Fire was never used for this purpose. Why would a hunter want to force a kangaroo to come ripping out of the scrub, making for an impossible target for a spear thrower, when the same roo can be quietly stalked and speared when stationary. Secondly, you try running barefoot over burned ground and then tell us blacks did this. The last thing any Aborigne needed was stab wounds in the feet from burned grass and shrub stalks. Nobody traverses burned ground barefoot at speed.

    Dunno where you live mate, but it sure ain’t in the Centre or northern NT/Kimberly where the people still know how to hunt.

    Liked by 1 person

  7. Daviddd… Thanks. But as to shite, I’m afraid you are being prophetic. My guess is that in ten years the genuine culture will have crashed forever and all songline authorities will be dead. But there will be lots of white pretenders prancing around making video noises, painted up in glorious traditional Dulux, waving burning gum leaves, and making yidaki noises that make no sense.

    I’ve been down this road before. And, yes, I hope we are both wrong.

    Liked by 1 person

  8. tonyryan43: ““Nation” was then embraced by NSW Aboriginal activists who had no idea what the word means….”

    Thank you, tonyryan43. For some reason I have never been comfortable with the nomenclature applied to the overwhelming Aboriginal issues we face as a country.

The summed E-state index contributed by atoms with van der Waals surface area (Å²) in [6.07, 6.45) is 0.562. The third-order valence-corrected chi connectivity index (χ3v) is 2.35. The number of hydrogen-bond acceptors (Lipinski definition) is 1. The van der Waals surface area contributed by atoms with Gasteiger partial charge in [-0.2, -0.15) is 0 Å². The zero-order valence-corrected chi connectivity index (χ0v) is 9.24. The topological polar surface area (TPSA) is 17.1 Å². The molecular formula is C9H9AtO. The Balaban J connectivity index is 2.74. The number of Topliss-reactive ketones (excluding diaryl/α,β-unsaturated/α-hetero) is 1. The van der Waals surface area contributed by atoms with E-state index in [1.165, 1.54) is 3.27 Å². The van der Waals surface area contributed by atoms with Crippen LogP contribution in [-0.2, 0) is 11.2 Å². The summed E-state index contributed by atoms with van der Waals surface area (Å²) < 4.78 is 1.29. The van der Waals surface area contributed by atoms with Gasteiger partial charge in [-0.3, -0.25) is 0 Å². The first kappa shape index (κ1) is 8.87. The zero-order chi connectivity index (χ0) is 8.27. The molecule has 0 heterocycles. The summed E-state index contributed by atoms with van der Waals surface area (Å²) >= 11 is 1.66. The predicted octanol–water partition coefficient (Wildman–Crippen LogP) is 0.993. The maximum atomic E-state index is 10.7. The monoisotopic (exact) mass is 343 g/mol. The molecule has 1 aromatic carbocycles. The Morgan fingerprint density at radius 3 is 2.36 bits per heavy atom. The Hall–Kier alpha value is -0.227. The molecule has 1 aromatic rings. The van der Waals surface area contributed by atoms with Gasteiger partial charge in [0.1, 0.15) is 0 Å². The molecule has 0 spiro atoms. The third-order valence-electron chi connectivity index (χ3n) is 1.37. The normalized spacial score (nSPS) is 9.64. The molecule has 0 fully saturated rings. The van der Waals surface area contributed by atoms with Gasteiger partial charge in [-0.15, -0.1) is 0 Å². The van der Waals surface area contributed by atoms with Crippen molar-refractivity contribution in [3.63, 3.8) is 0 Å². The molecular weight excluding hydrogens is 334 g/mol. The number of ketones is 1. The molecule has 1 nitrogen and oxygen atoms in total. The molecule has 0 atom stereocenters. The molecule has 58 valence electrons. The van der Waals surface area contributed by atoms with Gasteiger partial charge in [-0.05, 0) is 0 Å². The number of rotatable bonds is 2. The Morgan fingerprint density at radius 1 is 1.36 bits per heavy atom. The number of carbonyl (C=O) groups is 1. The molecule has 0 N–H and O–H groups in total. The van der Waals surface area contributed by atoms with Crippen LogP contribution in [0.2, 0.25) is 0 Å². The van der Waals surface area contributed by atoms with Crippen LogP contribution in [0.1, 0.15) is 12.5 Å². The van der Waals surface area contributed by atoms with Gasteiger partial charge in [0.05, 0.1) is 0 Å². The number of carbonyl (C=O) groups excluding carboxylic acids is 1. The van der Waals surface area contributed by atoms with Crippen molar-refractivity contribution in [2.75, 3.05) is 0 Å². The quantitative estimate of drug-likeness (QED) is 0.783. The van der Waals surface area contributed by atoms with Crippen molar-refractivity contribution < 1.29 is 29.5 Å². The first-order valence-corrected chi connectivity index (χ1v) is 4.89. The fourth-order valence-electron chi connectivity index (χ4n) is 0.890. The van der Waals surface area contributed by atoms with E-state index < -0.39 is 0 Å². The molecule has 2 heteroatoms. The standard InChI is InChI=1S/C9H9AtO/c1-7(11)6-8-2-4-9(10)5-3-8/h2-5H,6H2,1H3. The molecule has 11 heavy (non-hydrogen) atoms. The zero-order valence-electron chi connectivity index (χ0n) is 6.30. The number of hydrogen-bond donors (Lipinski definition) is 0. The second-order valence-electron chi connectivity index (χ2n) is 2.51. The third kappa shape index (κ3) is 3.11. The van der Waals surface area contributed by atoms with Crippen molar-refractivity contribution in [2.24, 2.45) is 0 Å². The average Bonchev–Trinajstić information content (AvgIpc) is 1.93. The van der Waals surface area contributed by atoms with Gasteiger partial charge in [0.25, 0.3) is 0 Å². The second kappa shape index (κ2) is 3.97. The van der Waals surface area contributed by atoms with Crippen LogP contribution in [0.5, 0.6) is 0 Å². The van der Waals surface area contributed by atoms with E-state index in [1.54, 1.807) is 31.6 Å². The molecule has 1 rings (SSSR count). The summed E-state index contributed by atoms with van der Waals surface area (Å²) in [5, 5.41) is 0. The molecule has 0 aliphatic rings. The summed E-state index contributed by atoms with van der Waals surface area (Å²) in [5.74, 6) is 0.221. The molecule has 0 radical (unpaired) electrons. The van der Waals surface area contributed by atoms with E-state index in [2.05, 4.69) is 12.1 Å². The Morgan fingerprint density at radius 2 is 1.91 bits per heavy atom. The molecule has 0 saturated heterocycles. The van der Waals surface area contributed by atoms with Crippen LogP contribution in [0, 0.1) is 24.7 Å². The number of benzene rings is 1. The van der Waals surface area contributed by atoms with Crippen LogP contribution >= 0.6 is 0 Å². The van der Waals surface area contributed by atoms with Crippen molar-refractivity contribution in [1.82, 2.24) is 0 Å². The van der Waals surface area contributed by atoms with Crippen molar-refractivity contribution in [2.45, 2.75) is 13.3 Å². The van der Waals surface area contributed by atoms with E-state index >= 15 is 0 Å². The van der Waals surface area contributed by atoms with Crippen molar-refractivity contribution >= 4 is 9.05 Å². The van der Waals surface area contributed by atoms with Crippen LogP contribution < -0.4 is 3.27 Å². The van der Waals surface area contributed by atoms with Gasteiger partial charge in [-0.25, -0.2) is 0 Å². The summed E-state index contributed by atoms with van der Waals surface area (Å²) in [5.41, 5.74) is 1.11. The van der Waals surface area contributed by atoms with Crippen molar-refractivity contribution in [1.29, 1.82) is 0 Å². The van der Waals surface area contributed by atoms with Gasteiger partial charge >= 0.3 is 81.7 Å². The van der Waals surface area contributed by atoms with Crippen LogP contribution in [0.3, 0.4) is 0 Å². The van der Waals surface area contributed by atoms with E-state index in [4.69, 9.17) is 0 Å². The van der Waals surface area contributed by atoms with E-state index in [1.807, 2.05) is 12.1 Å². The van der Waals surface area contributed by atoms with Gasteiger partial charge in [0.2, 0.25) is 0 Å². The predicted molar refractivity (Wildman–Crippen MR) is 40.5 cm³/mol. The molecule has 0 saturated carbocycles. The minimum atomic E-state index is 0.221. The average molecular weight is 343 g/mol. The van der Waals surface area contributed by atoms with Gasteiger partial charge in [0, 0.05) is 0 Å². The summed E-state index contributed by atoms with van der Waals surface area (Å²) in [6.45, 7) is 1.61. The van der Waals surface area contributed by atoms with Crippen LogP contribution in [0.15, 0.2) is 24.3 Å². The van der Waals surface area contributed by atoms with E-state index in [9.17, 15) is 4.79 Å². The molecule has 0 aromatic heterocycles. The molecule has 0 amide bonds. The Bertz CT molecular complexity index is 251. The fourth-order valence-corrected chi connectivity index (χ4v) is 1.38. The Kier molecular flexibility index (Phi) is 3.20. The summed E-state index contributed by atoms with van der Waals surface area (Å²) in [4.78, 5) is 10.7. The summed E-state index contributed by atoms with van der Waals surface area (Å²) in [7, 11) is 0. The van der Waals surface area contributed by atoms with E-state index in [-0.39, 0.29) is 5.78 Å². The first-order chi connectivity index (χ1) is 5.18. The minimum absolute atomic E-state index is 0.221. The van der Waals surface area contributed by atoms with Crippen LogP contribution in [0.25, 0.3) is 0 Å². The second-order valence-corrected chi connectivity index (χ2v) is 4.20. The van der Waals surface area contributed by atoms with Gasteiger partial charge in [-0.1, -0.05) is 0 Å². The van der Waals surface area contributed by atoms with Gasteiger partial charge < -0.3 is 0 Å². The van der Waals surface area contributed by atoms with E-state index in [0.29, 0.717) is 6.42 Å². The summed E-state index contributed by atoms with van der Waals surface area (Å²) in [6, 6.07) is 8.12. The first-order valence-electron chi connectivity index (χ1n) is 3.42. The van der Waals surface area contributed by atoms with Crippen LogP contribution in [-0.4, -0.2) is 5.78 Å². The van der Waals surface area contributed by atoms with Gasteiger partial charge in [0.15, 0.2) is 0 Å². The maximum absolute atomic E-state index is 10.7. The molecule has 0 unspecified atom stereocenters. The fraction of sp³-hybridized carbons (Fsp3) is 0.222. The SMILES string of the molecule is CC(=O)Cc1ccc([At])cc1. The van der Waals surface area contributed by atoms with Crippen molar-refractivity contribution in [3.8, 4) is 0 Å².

Suffice to say at this point that it should be possible to a very large extent to facilitate the traditions and customs and way of life most Aboriginal people are entitled to pursue. But it will NEVER be achieved as long as Aboriginal welfare and issues are determined by political and financial interests, particularly foreign ones. Nor will it be achieved by ignoring the views and desires of the genuine Aboriginal communities as opposed to the loud mouth activists, Aboriginal or not.

    Gotta love Cairns news for providing a forum in which, in this case (as in many other cases) I have learned from you in 5 mins what no amount of formal schooling has managed to cover in decades.

    The manipulative arty farty bleeding heart nonsense and platitudes such as “The Voice” will do nothing with respect to Aboriginal issues until the Aboriginal communities themselves get a genuine say about the issues they face and are empowered at a local level to start with!

    Yet another politically manipulated political body in Canberra will give the Aboriginal communities more of the same that we are all getting…. Shyt!

    I sincerely hope I’m wrong.

    Liked by 1 person

  9. Have we forgotten aborigines were nomads, they travelled around, they did NOT stay in one spot. Thet went Walkabout. Sure they had their favourite places . They moved wen the hunting got scarce ,They often lit fires to get the last animals out. When they went back the next year or so the land would be replenished.I have never met an oborigine who has done that ever, Believe me I know a lot. I have been to places which, if I was an aborigine , I would really be connected to. in thirty odd years I never met an aborigine who even knew of these places. So do not bother talking about connection to land.